The interior of the temple is very low light and being to use a tripod was a must. Inside was my first glimpse of Buddhist culture and it was stunning.
What do you see? The world’s largest indoor statue of one of the Buddhist gods. During the reign of Stalin it was dismantled but a few years ago it was restored in all its glory for all of us to see and behold. And it is definitely a sight to behold.
Outside of the architecture there are the monks. You can either try and be crafty with your camera or, as I prefer, ask your guide to negotiate a small amount of time to get in a quick portrait. They’ll either say yes or no and don’t be put off if the latter option comes up as there is ample portraiture opportunities to be had during any trip to Mongolia.
The second place I’ll detail is in what is known as the ger district.
On the edge of the city centre is where you start to see the huge division of financial wealth. Gone are the high rise buildings and shops to make way for the families living at the edge. But this doesn’t mean they are any less friendly. In fact from it as you’re likely to be welcomed by curious onlookers.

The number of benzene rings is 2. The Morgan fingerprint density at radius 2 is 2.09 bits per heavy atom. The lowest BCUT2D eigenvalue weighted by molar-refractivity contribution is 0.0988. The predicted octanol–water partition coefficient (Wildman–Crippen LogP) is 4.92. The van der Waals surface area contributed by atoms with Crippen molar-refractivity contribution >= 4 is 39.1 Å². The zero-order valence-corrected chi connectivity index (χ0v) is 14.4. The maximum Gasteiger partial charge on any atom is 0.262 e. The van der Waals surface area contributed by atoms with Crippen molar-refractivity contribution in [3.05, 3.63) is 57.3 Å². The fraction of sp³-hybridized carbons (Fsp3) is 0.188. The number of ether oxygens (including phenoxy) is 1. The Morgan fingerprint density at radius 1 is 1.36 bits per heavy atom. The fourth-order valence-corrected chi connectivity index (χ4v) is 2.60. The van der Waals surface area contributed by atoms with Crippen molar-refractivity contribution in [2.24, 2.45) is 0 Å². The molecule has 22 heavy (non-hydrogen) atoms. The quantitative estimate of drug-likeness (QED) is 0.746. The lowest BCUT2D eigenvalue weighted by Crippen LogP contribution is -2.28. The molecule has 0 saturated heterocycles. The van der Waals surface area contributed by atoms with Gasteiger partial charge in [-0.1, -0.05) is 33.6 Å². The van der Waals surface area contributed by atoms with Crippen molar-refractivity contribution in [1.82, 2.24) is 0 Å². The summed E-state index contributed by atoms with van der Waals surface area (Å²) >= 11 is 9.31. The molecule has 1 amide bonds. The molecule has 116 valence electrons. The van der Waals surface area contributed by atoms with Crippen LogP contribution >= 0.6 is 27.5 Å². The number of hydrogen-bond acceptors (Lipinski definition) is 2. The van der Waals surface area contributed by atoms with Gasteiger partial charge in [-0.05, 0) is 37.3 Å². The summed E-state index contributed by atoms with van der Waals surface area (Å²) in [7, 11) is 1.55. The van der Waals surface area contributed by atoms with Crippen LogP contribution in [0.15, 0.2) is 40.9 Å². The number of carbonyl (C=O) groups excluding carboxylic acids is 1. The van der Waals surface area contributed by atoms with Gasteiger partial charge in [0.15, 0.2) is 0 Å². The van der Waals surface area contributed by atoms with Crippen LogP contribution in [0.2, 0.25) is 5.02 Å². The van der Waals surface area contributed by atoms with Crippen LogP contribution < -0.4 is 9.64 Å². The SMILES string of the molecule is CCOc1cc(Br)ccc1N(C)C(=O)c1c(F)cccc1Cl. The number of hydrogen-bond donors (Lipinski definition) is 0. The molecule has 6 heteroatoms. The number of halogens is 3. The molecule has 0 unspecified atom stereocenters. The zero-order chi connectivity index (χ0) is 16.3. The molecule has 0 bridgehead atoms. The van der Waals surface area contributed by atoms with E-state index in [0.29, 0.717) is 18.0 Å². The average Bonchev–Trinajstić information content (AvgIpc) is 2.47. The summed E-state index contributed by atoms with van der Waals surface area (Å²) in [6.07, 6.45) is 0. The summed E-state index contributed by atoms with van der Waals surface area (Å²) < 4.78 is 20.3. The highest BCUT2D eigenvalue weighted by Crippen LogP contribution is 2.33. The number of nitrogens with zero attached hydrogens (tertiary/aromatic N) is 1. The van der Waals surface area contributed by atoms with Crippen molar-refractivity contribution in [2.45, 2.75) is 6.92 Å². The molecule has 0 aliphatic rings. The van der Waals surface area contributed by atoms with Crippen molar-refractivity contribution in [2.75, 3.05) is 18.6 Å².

But the gers aren’t what of interest here as you’ll see plenty of those on a tour into the wilderness. The interest here is a project started by one man. Ulzii N-nuur purchased the land that was used to build the central Chinggis Khan square. This old quarry is now being used as a community centre to help people learn new skills. Ulzii is doing a fantastic job and through Eternal Landscapes and the Mongolian partner company Gobi Gua Undur you get to meet him and see what he gets up to.
And the last time I was in Mongolia in March 2019 Ulzii had set up a ger in the grounds of the project to welcome guests for lunch. It’s a nice touch as it gently introduces you to life in Mongolia away from the hustle and bustle of UB.
The last place I want to touch on is the main Chinggis Khan Square. As mentioned, the stone that was to build the square came from the quarry. This beautiful central square in the centre of UB is well worth photographing. With its white stone paving stones and beautiful Government Palace you should spend a good hour or so here soaking up the spirit of the place.